“We are extremely lucky to discover things on our travels, because food opens every door,” he says. “It’s about sharing, it’s about emotions. If you ask me what is the world language today, it isn’t English—it’s food.” Colagreco is particularly fond of Asia, where he finds many common bridges with South American cuisine when it comes to ingredients and flavour profiles, and early on in his career he knew that eventually having a restaurant in Asia would be a part of his life goal.

“I think that China actually influenced a lot of my career,” the chef recalls, even going as far as to say that he has a 'before and after China' pivotal moment in his life. “It's because the cuisine was something totally new to me, a real discovery. I was impressed by textures in different plates, and then I discovered little by little the differences between the cuisines of different areas of China.” Colagreco’s first visit to the country was in 2010, when he arrived to attend the Shanghai Expo—the theme of which was “Better City, Better Life”, loosely organised around the idea of sustainable development. “I had arrived with a totally wrong vision of China at the time, without any knowledge,” he admits. “But I felt the energy, the power in this city during those moments, a wish of the people to make things better, to produce.”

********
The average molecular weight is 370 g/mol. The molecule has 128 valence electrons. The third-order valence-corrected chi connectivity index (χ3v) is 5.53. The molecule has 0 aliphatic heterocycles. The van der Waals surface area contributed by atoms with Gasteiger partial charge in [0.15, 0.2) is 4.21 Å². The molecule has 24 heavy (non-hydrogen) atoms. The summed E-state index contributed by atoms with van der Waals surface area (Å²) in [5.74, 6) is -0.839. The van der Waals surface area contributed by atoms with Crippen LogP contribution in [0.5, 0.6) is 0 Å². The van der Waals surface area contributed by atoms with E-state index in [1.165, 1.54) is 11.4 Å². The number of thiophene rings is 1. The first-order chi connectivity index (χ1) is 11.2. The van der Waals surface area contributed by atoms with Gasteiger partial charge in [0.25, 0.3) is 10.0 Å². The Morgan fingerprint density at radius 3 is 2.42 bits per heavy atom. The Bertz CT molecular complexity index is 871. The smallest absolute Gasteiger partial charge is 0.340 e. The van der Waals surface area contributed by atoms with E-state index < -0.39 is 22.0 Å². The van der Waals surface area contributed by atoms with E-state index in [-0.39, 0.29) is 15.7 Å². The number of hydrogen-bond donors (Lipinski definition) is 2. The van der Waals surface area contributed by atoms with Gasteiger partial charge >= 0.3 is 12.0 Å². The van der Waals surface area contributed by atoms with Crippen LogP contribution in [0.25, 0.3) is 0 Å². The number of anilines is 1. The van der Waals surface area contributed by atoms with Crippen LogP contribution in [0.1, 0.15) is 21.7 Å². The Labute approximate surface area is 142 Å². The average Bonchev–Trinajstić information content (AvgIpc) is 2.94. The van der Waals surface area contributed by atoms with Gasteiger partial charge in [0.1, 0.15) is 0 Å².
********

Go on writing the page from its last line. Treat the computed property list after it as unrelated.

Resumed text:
We are extremely lucky to discover things on our travels, because food opens every door. If you ask me what is the world language today, it isn’t English—it’s food.

One year after his inaugural visit, Colagreco opened his first restaurant in China, Unico by Mauro Colagreco at Three on The Bund in Shanghai, one of the city’s most exclusive addresses. While the restaurant has since closed, at the time Colagreco was already making headway in Asia with his sustainable approach, by making sure he worked with a local farm to provide much of the restaurant’s produce. Today, the chef also runs Azur in Beijing and Grill 58 in Macau’s MGM Cotai—the latter which he visits at least twice a year. In 2018, he launched Florie's at Palm Beach, his first restaurant in the U.S. Later in 2020, the chef will head to Thailand to open Côte by Mauro Colagreco, a new restaurant in the Capella Bangkok hotel, again using produce from local farms. It does not seem that new challenges faze Colagreco at all—opening restaurants halfway across the world seems like child’s play now, and brings back to mind his declaration of fearlessness at the beginning of our conversation. What is his secret to success? 

“My expectations of myself are bigger than the expectations of the people,” he shares. “This is why I always take the risk in my life. I believe in challenges.”